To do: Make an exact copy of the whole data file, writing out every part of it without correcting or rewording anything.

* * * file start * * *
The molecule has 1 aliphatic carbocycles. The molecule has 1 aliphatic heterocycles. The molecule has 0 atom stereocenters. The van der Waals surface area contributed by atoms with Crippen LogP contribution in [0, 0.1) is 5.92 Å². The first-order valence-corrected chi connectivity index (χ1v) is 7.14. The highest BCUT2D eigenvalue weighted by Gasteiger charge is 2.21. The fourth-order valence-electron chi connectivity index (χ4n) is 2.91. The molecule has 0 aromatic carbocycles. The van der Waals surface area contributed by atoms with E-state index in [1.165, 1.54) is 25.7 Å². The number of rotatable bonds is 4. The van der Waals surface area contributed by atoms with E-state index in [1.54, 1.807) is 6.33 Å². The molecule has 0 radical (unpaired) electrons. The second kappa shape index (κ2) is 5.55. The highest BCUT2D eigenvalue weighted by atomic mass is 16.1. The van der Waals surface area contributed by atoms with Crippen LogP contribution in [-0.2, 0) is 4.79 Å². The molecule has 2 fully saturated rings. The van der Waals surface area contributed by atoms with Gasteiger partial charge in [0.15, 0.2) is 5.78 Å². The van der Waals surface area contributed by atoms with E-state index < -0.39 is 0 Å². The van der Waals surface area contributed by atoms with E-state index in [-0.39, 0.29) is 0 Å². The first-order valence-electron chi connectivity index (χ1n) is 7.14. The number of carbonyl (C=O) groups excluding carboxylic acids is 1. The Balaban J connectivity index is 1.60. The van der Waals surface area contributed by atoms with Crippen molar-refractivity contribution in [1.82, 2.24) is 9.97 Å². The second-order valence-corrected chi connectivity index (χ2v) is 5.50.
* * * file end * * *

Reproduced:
The molecule has 1 aliphatic carbocycles. The molecule has 1 aliphatic heterocycles. The molecule has 0 atom stereocenters. The van der Waals surface area contributed by atoms with Crippen LogP contribution in [0, 0.1) is 5.92 Å². The first-order valence-corrected chi connectivity index (χ1v) is 7.14. The highest BCUT2D eigenvalue weighted by Gasteiger charge is 2.21. The fourth-order valence-electron chi connectivity index (χ4n) is 2.91. The molecule has 0 aromatic carbocycles. The van der Waals surface area contributed by atoms with E-state index in [1.165, 1.54) is 25.7 Å². The number of rotatable bonds is 4. The van der Waals surface area contributed by atoms with E-state index in [1.54, 1.807) is 6.33 Å². The molecule has 0 radical (unpaired) electrons. The second kappa shape index (κ2) is 5.55. The highest BCUT2D eigenvalue weighted by atomic mass is 16.1. The van der Waals surface area contributed by atoms with Crippen LogP contribution in [-0.2, 0) is 4.79 Å². The molecule has 2 fully saturated rings. The van der Waals surface area contributed by atoms with Gasteiger partial charge in [0.15, 0.2) is 5.78 Å². The van der Waals surface area contributed by atoms with E-state index < -0.39 is 0 Å². The van der Waals surface area contributed by atoms with E-state index in [-0.39, 0.29) is 0 Å². The first-order valence-electron chi connectivity index (χ1n) is 7.14. The number of carbonyl (C=O) groups excluding carboxylic acids is 1. The Balaban J connectivity index is 1.60. The van der Waals surface area contributed by atoms with Crippen molar-refractivity contribution in [1.82, 2.24) is 9.97 Å². The second-order valence-corrected chi connectivity index (χ2v) is 5.50.